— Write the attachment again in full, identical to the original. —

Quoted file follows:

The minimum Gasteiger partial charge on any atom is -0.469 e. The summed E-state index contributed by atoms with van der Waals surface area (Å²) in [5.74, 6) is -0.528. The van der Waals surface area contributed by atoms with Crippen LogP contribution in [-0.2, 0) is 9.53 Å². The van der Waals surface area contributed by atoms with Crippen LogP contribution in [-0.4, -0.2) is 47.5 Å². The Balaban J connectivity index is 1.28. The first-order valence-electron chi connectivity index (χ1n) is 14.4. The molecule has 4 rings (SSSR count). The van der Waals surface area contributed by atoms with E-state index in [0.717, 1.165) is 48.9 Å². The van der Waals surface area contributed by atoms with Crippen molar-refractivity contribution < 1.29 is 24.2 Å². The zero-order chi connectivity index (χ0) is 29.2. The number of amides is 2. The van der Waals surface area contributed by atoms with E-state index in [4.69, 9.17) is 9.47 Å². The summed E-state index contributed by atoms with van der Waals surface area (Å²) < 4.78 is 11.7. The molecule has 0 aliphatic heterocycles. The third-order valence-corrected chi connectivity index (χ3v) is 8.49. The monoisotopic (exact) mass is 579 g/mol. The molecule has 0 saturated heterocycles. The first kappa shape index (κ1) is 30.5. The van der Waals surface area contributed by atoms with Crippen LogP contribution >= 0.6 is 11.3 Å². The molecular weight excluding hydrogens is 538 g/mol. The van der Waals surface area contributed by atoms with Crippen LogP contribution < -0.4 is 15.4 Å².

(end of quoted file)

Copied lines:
The minimum Gasteiger partial charge on any atom is -0.469 e. The summed E-state index contributed by atoms with van der Waals surface area (Å²) in [5.74, 6) is -0.528. The van der Waals surface area contributed by atoms with Crippen LogP contribution in [-0.2, 0) is 9.53 Å². The van der Waals surface area contributed by atoms with Crippen LogP contribution in [-0.4, -0.2) is 47.5 Å². The Balaban J connectivity index is 1.28. The first-order valence-electron chi connectivity index (χ1n) is 14.4. The molecule has 4 rings (SSSR count). The van der Waals surface area contributed by atoms with E-state index in [0.717, 1.165) is 48.9 Å². The van der Waals surface area contributed by atoms with Crippen molar-refractivity contribution < 1.29 is 24.2 Å². The zero-order chi connectivity index (χ0) is 29.2. The number of amides is 2. The van der Waals surface area contributed by atoms with E-state index in [4.69, 9.17) is 9.47 Å². The summed E-state index contributed by atoms with van der Waals surface area (Å²) < 4.78 is 11.7. The molecule has 0 aliphatic heterocycles. The third-order valence-corrected chi connectivity index (χ3v) is 8.49. The monoisotopic (exact) mass is 579 g/mol. The molecule has 0 saturated heterocycles. The first kappa shape index (κ1) is 30.5. The van der Waals surface area contributed by atoms with Crippen LogP contribution >= 0.6 is 11.3 Å². The molecular weight excluding hydrogens is 538 g/mol. The van der Waals surface area contributed by atoms with Crippen LogP contribution < -0.4 is 15.4 Å².